If you're not signed into your Google Account when you visit https://www.google.com/settings/ads, you'll land in the area where you control what happens to your information off of Google's sites and in Google Search.

This is a good reminder that even if you aren't signed in to a Google account, Google still records what you search for on Google Search and builds an interests list using cookies stored on your computer. The upside is that it can't link your information to a name, but Google is still tracking your interests and using them for ads.

You can get around this by deleting your cookies after every session or use your browser's privacy mode to refuse cookies when you're browsing. However, that's also going to mess with sites that you want to store cookies for future convenience. So, we're going to look at Google's settings to stop this.

This is also a good time to point out an ad feature Google has called "Customer Match." It allows advertisers to send you targeted ads based on your email address in their records. Facebook does something similar.

For example, if you use your Gmail address to create an account on a shopping site, the site can submit your address to Google. When you're signed in to Google, Gmail or YouTube with that email address, Google will show you ads from that advertiser.

However, the place to disable this is on the page that controls what you see when you're signed out of Google. So, let's take a look at those options.

The first option you'll see on the "not signed in" page is "Ads Personalization Across the Web." This controls the Google ads you see on other sites.

If this is on, you can see ads based on your interests. If it's off, you'll just see whatever ad happens to be showing based on your general location or that fits with the site you're on. Turning this off also opts you out of "Google ads that are based on visits to advertiser websites."

ads across web

Once you turn the setting off, you will see a pop-up confirmation:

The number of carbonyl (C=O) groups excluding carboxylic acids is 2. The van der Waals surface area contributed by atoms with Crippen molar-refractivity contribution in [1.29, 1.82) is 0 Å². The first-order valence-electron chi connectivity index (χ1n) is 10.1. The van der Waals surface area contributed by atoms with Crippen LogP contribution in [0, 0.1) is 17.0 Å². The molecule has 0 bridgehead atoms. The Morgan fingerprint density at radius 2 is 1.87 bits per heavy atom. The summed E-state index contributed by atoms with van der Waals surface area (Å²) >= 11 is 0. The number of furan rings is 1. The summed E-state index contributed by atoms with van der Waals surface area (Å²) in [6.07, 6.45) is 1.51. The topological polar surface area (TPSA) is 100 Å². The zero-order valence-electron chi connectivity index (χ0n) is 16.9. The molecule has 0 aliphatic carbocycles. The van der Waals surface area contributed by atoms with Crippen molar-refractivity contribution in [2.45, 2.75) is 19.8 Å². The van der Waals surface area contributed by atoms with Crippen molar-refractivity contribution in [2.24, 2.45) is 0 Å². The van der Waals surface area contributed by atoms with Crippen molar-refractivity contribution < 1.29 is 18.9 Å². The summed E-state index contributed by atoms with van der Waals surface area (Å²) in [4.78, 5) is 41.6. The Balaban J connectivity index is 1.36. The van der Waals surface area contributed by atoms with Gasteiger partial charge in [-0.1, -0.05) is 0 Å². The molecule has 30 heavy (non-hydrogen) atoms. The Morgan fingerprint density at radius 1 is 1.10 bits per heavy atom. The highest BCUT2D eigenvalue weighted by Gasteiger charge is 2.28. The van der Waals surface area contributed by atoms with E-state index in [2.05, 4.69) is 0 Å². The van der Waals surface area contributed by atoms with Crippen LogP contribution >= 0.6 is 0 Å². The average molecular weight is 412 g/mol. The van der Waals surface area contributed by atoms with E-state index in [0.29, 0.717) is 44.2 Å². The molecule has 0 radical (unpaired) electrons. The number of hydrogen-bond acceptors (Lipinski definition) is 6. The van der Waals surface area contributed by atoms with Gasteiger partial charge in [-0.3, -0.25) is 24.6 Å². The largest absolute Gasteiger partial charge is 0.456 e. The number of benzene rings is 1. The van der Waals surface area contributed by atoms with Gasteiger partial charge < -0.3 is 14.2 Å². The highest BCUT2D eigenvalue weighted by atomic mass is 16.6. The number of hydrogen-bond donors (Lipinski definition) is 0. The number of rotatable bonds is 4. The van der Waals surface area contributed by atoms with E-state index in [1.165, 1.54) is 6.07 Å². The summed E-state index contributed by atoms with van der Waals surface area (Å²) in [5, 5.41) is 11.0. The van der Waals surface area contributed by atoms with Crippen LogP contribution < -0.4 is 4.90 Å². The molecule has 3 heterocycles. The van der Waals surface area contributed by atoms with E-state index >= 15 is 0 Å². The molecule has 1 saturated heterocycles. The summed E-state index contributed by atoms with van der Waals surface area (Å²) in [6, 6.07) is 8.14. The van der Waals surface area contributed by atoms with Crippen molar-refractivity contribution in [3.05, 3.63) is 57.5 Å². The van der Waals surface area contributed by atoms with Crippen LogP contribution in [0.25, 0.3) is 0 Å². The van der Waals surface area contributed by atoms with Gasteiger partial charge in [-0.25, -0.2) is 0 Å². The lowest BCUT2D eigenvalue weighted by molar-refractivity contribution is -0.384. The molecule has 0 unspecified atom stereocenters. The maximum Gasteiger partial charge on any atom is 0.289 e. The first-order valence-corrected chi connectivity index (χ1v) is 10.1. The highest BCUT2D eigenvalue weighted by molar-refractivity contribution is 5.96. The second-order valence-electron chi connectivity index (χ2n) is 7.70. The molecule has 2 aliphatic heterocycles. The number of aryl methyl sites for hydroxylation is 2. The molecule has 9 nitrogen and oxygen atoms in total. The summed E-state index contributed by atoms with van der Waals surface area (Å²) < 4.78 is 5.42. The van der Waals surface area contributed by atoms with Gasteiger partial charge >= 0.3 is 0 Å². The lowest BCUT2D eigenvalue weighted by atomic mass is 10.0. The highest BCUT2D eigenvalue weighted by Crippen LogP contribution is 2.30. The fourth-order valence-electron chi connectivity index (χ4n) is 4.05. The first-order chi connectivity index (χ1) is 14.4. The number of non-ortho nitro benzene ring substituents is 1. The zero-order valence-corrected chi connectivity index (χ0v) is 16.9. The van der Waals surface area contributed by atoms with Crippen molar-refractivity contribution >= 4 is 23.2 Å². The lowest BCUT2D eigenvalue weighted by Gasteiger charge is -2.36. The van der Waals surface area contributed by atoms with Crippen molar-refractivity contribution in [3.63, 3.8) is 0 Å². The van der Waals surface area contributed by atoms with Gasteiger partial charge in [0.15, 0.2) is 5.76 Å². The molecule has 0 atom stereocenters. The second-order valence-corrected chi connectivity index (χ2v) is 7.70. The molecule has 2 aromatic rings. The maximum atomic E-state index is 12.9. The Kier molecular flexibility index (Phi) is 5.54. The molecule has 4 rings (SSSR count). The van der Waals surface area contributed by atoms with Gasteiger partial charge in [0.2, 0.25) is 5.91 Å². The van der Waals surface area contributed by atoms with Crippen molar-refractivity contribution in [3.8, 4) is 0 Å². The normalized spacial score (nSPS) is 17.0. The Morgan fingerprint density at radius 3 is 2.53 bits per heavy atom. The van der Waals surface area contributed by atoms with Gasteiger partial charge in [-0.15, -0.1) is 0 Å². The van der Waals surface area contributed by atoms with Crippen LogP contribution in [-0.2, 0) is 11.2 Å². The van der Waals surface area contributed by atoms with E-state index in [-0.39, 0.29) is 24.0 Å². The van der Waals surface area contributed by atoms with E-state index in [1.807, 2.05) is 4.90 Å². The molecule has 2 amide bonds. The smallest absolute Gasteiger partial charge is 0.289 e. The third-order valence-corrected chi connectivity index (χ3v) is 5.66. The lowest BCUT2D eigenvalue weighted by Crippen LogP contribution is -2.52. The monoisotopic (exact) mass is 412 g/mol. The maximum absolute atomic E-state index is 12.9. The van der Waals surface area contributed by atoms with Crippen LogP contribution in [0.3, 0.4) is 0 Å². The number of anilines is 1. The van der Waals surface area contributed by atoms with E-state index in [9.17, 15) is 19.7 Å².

off ads web

Next is the "Ads Personalization on Google Search" option. These are the ads that show up at the top of a Google search that look like search results. If you turn this off, the ads will relate to what you searched for, but not as targeted to you personally.

ads google search

Once you turn the setting off, you will see a pop-up confirmation:

off ads search

Turning this off also means "An advertiser can't factor into their ads your previous visits to their website." In other words, you won't see ads for a specific product you've looked at in the past.

Of course, you can side-step some of the targeted ads by using a search site that doesn't track what you do. Here are three great options you should check out.

After reading this Tip did you turn those options off? Were you swayed by Google's bullet points explaining why interest-based ads are better? Let us know in the comments.

More tips you can't miss:

5 things you can do with the new Google Assistant

How to do a Deep Web search and why you should

5 Google Flights secrets you never knew

View Comments ()
See inside Amazon founder Jeff Bezo’s swanky spaceship
Previous Tips

See inside Amazon founder Jeff Bezo’s swanky spaceship

How I make sure my business does not get hit by ransomware and scammers
Next Tips

How I make sure my business does not get hit by ransomware and scammers